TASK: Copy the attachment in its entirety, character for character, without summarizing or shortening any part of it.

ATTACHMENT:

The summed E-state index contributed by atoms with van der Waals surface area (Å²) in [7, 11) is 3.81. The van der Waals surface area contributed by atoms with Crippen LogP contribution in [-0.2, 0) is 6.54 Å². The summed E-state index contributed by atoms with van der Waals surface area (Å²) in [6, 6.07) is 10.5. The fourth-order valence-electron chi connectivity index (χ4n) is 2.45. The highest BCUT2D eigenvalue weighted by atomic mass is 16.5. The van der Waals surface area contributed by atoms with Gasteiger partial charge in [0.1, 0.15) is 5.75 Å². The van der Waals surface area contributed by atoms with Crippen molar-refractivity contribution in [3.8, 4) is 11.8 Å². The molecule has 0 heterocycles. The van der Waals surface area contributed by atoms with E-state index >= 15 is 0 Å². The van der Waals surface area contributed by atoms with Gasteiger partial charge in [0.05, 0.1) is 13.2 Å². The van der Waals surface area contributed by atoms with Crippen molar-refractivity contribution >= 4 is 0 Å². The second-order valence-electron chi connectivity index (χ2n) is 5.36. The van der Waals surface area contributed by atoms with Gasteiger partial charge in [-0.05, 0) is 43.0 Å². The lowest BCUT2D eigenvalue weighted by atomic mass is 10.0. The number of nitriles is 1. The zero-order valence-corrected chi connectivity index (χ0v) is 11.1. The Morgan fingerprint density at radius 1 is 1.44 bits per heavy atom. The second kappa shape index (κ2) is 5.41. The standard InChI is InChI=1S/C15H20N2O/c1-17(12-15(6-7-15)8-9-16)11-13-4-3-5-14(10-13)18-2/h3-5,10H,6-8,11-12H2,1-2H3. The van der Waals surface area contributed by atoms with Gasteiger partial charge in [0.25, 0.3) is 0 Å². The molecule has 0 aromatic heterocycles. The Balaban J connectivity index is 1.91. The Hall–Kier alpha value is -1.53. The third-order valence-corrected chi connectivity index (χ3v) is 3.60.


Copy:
The summed E-state index contributed by atoms with van der Waals surface area (Å²) in [7, 11) is 3.81. The van der Waals surface area contributed by atoms with Crippen LogP contribution in [-0.2, 0) is 6.54 Å². The summed E-state index contributed by atoms with van der Waals surface area (Å²) in [6, 6.07) is 10.5. The fourth-order valence-electron chi connectivity index (χ4n) is 2.45. The highest BCUT2D eigenvalue weighted by atomic mass is 16.5. The van der Waals surface area contributed by atoms with Gasteiger partial charge in [0.1, 0.15) is 5.75 Å². The van der Waals surface area contributed by atoms with Crippen molar-refractivity contribution in [3.8, 4) is 11.8 Å². The molecule has 0 heterocycles. The van der Waals surface area contributed by atoms with E-state index >= 15 is 0 Å². The van der Waals surface area contributed by atoms with Gasteiger partial charge in [0.05, 0.1) is 13.2 Å². The van der Waals surface area contributed by atoms with Crippen molar-refractivity contribution >= 4 is 0 Å². The second-order valence-electron chi connectivity index (χ2n) is 5.36. The van der Waals surface area contributed by atoms with Gasteiger partial charge in [-0.05, 0) is 43.0 Å². The lowest BCUT2D eigenvalue weighted by atomic mass is 10.0. The number of nitriles is 1. The zero-order valence-corrected chi connectivity index (χ0v) is 11.1. The Morgan fingerprint density at radius 1 is 1.44 bits per heavy atom. The second kappa shape index (κ2) is 5.41. The standard InChI is InChI=1S/C15H20N2O/c1-17(12-15(6-7-15)8-9-16)11-13-4-3-5-14(10-13)18-2/h3-5,10H,6-8,11-12H2,1-2H3. The van der Waals surface area contributed by atoms with Gasteiger partial charge in [0.25, 0.3) is 0 Å². The molecule has 0 aromatic heterocycles. The Balaban J connectivity index is 1.91. The Hall–Kier alpha value is -1.53. The third-order valence-corrected chi connectivity index (χ3v) is 3.60.